Coating Wire

Question: I enjoy reading your column every month.


Question:

I enjoy reading your column every month. We have a proprietary flux coating which we dip apply to soldering rods. A customer of ours has now requested that we provide him with 10 or 25 pound coils. The wire is 98%/2% Zinc/aluminum alloy and has a diameter of .0625 inch. Coating the coil is beyond our capability. Would you happen to know of anyone who might be able to handle this type of application for us? We would supply both the wire coils and the coating. G. L.

Answer:

Using a wire tower is the best way to coat coils of wire. Although not as simple as dipping, the operation is not too complicated. For the record, I’ll describe a typical wire tower. As opposed to a coil coating line, which is horizontal, a wire tower is vertical. The footprint is small, but it is three or four stories high. Cleaned wire is pulled from a pay-out reel, over a sheave, and then vertically through a trough (yes, there is a hole in the bottom of the trough) containing the coating material. To control film thickness, the wire passes through a die mounted above the trough. After coating, the wire passes through a high-temperature vertical oven, over a sheave at the top and down through a cooling zone, onto a take-up reel. Product quality will be increased. The coating thickness will be uniform, since there is no “wedge effect” as with dipped coatings. Because the coating material trough is small, the amount of coating material exposed will be greatly reduced.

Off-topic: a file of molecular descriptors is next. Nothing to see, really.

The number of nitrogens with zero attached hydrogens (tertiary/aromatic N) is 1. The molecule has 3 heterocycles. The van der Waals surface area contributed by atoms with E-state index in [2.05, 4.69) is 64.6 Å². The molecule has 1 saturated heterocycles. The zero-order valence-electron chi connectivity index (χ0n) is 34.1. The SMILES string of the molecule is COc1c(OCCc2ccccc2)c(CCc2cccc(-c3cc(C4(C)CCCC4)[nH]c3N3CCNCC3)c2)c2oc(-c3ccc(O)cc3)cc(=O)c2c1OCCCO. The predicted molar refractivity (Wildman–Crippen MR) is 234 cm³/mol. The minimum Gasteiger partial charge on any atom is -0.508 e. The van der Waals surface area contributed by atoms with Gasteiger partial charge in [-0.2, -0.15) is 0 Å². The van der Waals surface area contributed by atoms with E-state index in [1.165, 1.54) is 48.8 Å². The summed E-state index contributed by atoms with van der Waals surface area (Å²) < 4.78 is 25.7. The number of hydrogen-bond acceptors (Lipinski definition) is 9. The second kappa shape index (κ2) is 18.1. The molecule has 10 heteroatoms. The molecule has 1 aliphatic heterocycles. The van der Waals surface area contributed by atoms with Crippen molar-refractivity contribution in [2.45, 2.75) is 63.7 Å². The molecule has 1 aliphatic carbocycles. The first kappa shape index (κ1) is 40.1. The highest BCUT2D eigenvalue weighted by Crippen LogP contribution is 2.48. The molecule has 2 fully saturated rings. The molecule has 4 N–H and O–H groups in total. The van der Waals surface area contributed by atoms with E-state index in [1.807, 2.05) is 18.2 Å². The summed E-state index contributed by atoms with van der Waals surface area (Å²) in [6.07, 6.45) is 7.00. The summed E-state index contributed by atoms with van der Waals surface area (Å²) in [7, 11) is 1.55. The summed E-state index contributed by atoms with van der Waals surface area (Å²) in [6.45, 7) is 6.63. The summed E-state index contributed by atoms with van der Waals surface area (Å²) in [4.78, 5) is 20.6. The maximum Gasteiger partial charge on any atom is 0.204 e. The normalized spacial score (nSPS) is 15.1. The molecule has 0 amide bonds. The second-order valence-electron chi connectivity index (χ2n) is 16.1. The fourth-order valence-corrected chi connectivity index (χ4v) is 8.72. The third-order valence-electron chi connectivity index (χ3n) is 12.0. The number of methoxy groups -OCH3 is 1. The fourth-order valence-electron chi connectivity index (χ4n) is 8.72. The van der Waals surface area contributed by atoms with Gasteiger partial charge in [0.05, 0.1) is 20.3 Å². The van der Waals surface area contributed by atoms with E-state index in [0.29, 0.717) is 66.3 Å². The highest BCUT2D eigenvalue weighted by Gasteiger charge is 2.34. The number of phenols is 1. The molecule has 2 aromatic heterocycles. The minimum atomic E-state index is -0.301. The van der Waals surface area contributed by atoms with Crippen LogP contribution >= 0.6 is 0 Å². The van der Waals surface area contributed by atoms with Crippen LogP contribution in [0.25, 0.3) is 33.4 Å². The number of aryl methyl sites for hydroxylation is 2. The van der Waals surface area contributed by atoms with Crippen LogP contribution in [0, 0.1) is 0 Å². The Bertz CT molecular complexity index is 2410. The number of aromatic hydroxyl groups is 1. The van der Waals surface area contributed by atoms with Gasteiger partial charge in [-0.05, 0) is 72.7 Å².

Once you see a wire tower in operation, you’ll wonder how you did without one. If you have sufficient product output, you may want to install one in your plant. Otherwise, find someone who owns one. Magnet wire producers, have wire towers. Some electrical equipment manufacturers also have them. Perhaps you can get one of them to coat your soldering rods on a toll basis.

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